2444. Incidence of Daptomycin Toxicity Among Patients with Vancomycin-resistant Enterococcus Blood Stream Infections
Session: Poster Abstract Session: Treatment of AMR Infections
Saturday, October 6, 2018
Room: S Poster Hall


Daptomycin (DAP) is a lipopeptide antibiotic and is first line treatment for infections caused by Vancomycin-resistant Enterococcus (VRE). DAP is considered a safe antimicrobial agent, most commonly causing elevation of CPK. The historical incidence of DAP toxicity reported in the literature is low, ranging between 3 to 9%. We aim to describe the incidence of DAP toxicity among patients with VRE blood stream infection (BSI).


This is a retrospective cohort study conducted in a tertiary hospital in Cleveland-Ohio. We included all consecutive adult patients diagnosed with VRE BSI treated with DAP between November 2011 and January 2015. Patients were grouped based on dose of DAP received (Group 1: <=6mg/kg and Group 2 >= 8mg/kg). Patient data was obtained from the microbiology department database, pharmacy information technology services and electronic medical records (EMR) (Table 1).


During the study period, a total of 217 patients with VRE BSI were treated with DAP. (Table 1) The number of patients that received DAP dose of <=6mg/kg was 192 (88%), compared to 25 patients that received a DAP dose of >=8mg/kg (12%). The total incidence of DAP toxicity was present in only 3 patients (1.4%); and of those, only 2 patients developed CPK elevation leading to rhabdomyolysis requiring discontinuation of DAP (Maximum CPK value was 3142 U/L and 987 U/L for each case). The other patient developed a rash thought to be secondary to DAP. Of note, all 3 patients that developed DAP toxicity, received doses of <=6mg/kg.


In this retrospective cohort study of patients with VRE BSI treated with DAP, the incidence of DAP toxicity was only 3 cases out of 217 patients. All of these patients received doses of <=6mg/kg of DAP. This is lower than what is reported in the literature. DAP was well tolerated and the development of side effects did not seem to be related to the dose.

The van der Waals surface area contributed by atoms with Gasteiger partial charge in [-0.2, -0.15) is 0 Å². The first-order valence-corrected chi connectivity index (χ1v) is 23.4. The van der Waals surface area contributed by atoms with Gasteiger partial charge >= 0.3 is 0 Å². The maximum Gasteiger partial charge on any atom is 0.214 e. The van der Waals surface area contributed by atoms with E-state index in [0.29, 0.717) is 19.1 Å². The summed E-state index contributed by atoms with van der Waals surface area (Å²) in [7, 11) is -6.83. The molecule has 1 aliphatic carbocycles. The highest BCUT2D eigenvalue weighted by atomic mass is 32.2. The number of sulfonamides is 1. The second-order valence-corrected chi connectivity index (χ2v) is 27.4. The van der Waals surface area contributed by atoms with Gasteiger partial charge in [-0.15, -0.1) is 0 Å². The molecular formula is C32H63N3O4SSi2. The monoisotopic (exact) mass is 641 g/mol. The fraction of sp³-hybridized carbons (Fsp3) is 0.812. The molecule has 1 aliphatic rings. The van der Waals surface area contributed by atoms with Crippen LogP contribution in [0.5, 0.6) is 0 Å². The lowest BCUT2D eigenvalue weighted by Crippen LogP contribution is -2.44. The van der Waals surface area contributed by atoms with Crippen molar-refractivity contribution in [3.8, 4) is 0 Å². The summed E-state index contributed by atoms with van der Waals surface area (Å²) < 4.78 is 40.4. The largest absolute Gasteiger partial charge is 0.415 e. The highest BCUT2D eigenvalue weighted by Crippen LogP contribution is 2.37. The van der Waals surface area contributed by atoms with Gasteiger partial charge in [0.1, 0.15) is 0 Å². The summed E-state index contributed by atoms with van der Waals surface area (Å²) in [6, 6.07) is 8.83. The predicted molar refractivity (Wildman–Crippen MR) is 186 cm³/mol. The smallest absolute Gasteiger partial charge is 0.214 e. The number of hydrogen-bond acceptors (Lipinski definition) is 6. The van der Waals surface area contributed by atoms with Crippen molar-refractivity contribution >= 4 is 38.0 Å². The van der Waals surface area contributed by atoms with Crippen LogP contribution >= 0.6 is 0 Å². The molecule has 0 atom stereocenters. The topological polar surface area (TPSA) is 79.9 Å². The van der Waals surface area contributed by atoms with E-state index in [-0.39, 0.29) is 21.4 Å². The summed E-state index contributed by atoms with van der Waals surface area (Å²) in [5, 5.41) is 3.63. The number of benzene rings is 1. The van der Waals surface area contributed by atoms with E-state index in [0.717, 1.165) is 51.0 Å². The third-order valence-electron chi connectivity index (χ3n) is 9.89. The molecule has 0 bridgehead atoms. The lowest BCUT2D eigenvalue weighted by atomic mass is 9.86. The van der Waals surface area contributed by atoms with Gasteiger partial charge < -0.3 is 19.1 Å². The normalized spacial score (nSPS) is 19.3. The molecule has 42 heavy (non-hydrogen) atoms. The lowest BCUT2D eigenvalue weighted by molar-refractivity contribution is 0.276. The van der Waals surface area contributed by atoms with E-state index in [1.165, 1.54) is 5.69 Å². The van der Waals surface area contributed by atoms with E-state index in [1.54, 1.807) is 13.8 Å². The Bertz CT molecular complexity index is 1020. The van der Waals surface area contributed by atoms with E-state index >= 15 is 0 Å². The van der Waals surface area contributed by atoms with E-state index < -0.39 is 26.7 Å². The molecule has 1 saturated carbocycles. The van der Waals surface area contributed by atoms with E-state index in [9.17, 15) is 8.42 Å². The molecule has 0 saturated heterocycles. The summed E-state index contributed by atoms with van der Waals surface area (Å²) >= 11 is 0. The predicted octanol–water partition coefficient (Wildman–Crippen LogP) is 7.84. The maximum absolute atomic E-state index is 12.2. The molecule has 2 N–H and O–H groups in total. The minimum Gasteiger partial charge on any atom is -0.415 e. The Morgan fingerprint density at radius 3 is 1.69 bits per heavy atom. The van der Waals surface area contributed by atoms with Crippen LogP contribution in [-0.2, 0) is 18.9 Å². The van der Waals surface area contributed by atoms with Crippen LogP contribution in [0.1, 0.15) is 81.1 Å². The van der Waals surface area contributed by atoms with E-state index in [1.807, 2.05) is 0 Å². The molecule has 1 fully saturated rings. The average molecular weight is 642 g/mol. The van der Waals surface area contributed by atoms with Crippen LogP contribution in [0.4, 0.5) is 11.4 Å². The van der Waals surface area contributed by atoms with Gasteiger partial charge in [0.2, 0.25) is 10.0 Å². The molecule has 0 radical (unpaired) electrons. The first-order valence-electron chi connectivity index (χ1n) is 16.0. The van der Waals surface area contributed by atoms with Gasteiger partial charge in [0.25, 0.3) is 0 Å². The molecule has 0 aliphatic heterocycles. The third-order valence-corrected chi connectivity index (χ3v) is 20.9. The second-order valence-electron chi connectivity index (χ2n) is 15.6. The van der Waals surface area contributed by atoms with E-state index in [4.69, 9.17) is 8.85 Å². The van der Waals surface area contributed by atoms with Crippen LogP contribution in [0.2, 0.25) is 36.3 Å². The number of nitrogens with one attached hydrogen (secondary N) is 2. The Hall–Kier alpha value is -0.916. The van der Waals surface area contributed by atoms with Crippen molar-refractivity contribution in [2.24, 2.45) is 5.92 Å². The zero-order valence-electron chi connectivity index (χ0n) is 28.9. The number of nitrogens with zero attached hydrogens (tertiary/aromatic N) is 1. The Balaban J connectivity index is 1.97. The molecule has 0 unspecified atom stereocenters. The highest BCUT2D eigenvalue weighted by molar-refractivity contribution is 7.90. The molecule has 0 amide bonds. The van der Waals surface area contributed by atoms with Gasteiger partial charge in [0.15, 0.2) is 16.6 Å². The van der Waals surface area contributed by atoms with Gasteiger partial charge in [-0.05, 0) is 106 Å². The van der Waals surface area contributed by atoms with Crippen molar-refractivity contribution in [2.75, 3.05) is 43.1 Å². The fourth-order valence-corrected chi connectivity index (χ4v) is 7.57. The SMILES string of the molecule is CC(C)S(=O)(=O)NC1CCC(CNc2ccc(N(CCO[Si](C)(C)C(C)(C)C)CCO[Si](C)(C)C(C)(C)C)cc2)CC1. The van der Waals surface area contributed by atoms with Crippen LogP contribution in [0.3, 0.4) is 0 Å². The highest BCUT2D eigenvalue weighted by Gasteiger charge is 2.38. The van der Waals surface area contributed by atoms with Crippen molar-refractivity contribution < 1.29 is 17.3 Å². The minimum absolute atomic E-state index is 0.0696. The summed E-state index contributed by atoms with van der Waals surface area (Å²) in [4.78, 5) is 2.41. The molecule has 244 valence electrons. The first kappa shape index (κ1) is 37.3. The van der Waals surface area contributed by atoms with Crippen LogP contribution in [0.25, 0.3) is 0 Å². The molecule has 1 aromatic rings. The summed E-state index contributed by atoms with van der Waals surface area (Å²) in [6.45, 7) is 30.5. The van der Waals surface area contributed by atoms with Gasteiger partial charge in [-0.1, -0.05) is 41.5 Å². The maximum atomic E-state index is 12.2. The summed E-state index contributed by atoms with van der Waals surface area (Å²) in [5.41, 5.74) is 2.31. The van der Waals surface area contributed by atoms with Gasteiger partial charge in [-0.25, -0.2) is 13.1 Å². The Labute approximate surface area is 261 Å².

Maria X Bueno Rios, MD1, Luis A Shimose, MD2, Vasilios Athans, PharmD, BCPS3, Stephanie Bass, PharmD3, Joshua Otiso, MPH, MLS (ASCP)4, Manshi Li, MS5, Xiaofeng Wang, PhD5, Abhijit Duggal, MD, MPH, MSc2, Sandra S. Richter, MD4 and Christopher Kovacs, MD1, (1)Department of Infectious Diseases, Cleveland Clinic, Cleveland, OH, (2)Department of Critical Care Medicine, Cleveland Clinic, Cleveland, OH, (3)Department of Pharmacy, Cleveland Clinic, Cleveland, OH, (4)Department of Laboratory Medicine, Cleveland Clinic, Cleveland, OH, (5)Department of Quantitative Health Sciences, Cleveland Clinic, Cleveland, OH


M. X. Bueno Rios, None

L. A. Shimose, None

V. Athans, None

S. Bass, None

J. Otiso, None

M. Li, None

X. Wang, None

A. Duggal, None

S. S. Richter, bioMerieux: Grant Investigator , Research grant . BD Diagnostics: Grant Investigator , Research grant . Roche: Grant Investigator , Research grant . Hologic: Grant Investigator , Research grant . Diasorin: Grant Investigator , Research grant . Accelerate: Grant Investigator , Research grant . Biofire: Grant Investigator , Research grant .

C. Kovacs, None

Findings in the abstracts are embargoed until 12:01 a.m. PDT, Wednesday Oct. 3rd with the exception of research findings presented at the IDWeek press conferences.